Long-awaited US data, dovish central banks and Spanish politics

Following the 35-day government shutdown, that ended last month, the US begins publishing data on the economy again this week. December’s retail sales, and January’s CPI, PPI inflation and industrial production will all be released this week. Survey data is also released with the publication of February’s Empire State manufacturing survey and Michigan consumer sentiment. All will provide a more accurate assessment of underlying US economic conditions – which we still consider to be solid. However, as ever, political risk presents the biggest threat to financial conditions and are likely to prove the most significant headwind to future economic activity. A deadline for a funding bill looms again at the end of this week. However, given the political damage incurred during the recent shutdown, we do not see any party keen for a repeat.

A compromise bill was worked on in Congress last week, which would approve border “barriers” if no ”wall”. We expect this to pass ahead of this week’s deadline avoiding a repeat shutdown. Markets will also focus on the trade outlook. With under three weeks left until the 25% China tariff deadline (1 March), markets will look for an announcement of a summit between US President Donald Trump and Chinese President Xi Jinping to herald a breakthrough. On balance, we expect an increase in tariffs to be delayed beyond 1 March. 

UK GDP grew by 0.2% in the final quarter of 2018, weaker than consensus forecasts (0.3%), but in line with our own estimates. However, a weaker December for both manufacturing, services and construction output sees us soften our first quarter GDP growth outlook to just 0.25%. With Brexit uncertainty likely to persist for longer and downgrades to our 2019 Eurozone outlook, we have lowered our UK GDP forecasts to 1.3% and 1.5% (from 1.5% and 1.6%). The rest of the week will include CPI inflation estimates, which we expect to dip below the Bank of England target of 2% to 1.8% in January, largely the result of reduced energy prices (oil and regulatory). January’s retail sales figures are also due and we forecast a firmer rise than the consensus 0.3%. Yet Brexit politics will continue to dominate market reaction.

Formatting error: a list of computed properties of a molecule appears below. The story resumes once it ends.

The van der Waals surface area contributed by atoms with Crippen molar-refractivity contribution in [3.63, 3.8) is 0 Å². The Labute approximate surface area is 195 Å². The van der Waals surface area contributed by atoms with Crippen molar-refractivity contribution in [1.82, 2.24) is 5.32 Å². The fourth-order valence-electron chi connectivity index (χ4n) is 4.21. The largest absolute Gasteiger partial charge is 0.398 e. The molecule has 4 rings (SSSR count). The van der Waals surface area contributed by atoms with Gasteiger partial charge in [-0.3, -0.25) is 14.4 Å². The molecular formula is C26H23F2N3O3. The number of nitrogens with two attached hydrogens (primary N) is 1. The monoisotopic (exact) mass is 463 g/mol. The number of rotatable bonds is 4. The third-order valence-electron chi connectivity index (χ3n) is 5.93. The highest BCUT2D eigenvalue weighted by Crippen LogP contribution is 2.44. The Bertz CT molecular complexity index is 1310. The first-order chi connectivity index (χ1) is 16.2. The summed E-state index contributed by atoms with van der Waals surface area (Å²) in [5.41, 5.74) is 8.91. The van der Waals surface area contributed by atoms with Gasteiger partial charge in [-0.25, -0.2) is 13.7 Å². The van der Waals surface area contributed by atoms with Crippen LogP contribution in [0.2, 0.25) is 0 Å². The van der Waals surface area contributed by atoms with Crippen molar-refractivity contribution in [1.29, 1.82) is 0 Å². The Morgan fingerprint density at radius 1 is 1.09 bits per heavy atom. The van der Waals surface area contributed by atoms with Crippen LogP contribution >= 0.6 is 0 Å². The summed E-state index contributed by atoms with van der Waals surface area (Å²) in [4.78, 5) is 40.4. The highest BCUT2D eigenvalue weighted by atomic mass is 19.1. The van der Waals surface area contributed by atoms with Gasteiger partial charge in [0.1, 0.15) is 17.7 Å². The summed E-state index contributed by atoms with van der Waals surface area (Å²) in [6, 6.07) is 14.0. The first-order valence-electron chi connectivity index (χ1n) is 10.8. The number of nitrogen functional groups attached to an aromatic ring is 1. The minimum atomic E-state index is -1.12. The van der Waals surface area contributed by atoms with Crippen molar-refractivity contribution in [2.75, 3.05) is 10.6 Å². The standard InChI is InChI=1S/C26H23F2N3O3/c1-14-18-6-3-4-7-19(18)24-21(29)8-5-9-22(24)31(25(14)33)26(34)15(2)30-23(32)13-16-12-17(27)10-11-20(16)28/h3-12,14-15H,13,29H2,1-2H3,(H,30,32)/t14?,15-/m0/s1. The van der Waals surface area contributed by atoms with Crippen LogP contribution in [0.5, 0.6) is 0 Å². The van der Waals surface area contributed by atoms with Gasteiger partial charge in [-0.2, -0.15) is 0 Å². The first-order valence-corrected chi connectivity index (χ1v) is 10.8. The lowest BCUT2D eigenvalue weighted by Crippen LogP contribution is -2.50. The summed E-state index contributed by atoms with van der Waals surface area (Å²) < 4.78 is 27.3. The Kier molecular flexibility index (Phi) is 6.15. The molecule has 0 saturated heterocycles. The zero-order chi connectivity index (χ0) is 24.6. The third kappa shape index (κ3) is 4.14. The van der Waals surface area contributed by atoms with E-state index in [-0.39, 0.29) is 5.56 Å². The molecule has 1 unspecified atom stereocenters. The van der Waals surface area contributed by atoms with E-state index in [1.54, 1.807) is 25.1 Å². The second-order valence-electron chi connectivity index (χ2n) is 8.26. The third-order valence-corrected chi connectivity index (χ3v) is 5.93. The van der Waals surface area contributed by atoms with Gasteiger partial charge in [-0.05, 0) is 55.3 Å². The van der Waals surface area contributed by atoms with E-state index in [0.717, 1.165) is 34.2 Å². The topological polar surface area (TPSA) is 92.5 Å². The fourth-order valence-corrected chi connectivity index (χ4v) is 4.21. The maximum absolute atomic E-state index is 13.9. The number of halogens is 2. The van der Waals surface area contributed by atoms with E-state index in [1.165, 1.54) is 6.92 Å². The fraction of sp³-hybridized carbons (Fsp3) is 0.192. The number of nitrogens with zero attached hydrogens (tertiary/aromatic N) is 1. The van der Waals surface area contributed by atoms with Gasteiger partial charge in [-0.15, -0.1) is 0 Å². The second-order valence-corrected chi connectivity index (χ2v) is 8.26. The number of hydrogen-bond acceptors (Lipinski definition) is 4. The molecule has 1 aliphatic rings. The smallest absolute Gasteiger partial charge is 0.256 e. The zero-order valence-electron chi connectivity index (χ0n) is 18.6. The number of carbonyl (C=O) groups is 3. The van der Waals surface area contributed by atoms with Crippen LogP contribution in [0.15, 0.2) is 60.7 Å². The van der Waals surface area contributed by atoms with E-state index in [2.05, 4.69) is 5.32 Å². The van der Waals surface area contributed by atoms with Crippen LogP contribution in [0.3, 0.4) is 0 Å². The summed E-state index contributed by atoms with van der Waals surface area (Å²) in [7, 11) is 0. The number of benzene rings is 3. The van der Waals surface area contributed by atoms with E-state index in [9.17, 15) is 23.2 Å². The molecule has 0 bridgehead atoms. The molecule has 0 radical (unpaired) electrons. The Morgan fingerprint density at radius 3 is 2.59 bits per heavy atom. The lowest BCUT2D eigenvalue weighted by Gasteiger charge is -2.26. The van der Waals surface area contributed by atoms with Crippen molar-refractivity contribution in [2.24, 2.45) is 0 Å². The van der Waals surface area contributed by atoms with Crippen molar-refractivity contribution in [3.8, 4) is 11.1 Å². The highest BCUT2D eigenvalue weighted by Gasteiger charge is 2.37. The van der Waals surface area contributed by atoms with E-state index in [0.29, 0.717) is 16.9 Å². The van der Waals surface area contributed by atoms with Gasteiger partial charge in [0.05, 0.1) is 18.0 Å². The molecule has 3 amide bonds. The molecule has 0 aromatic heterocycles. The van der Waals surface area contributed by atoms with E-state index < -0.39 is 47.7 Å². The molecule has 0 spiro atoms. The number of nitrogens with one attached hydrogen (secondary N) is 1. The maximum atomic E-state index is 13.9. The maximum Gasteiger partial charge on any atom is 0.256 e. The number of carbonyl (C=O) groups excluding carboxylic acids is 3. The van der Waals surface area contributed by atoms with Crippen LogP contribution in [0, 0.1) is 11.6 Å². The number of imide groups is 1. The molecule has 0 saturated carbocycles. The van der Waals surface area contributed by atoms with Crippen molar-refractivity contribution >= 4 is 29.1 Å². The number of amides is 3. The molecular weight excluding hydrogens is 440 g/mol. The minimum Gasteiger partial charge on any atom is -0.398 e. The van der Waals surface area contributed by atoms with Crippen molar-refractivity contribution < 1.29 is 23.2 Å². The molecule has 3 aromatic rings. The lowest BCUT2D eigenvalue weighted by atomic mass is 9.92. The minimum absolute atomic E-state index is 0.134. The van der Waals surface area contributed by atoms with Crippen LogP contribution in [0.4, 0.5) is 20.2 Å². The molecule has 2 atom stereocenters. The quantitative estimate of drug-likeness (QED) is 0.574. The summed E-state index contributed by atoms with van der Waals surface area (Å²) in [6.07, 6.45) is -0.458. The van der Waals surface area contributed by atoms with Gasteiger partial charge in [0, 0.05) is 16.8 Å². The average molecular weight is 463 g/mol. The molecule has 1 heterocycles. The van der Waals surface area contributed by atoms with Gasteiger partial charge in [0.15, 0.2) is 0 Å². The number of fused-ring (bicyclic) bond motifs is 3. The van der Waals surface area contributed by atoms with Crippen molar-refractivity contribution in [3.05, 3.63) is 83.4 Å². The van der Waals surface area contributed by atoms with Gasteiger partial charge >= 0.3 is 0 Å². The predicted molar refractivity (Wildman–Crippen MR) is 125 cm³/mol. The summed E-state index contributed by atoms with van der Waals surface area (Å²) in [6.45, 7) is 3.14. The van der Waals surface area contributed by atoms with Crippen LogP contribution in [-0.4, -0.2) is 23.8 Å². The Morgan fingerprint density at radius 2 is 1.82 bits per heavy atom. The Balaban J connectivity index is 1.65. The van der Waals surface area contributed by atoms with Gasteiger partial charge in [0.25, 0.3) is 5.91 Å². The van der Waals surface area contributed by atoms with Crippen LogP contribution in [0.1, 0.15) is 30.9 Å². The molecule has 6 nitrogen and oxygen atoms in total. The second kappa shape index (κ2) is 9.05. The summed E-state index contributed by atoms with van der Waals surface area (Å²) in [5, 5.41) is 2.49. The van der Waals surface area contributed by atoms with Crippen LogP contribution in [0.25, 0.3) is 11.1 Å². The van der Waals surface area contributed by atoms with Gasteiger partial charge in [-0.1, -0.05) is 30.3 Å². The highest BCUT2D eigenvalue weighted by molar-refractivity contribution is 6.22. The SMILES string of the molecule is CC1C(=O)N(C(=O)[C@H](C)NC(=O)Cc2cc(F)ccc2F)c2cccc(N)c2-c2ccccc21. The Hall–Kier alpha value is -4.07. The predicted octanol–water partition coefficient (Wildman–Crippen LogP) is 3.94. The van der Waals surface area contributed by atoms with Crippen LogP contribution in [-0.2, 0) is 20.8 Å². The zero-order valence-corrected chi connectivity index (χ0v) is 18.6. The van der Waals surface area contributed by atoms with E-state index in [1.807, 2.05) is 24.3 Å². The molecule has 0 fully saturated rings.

On Wednesday Prime Minister Theresa May will make a statement to the House. With no progress in renegotiating the Irish backstop agreement, weekend media reports suggested the Prime Minister will ask Parliament for more time. The following day’s Parliamentary debate on the process (including amendment votes), may well provide this additional time, possibly by setting out a formal timetable for an extension of Article 50. If Parliament fails to take such action, financial market confidence that the government will be able to avoid a “no deal” Brexit is likely to start to falter.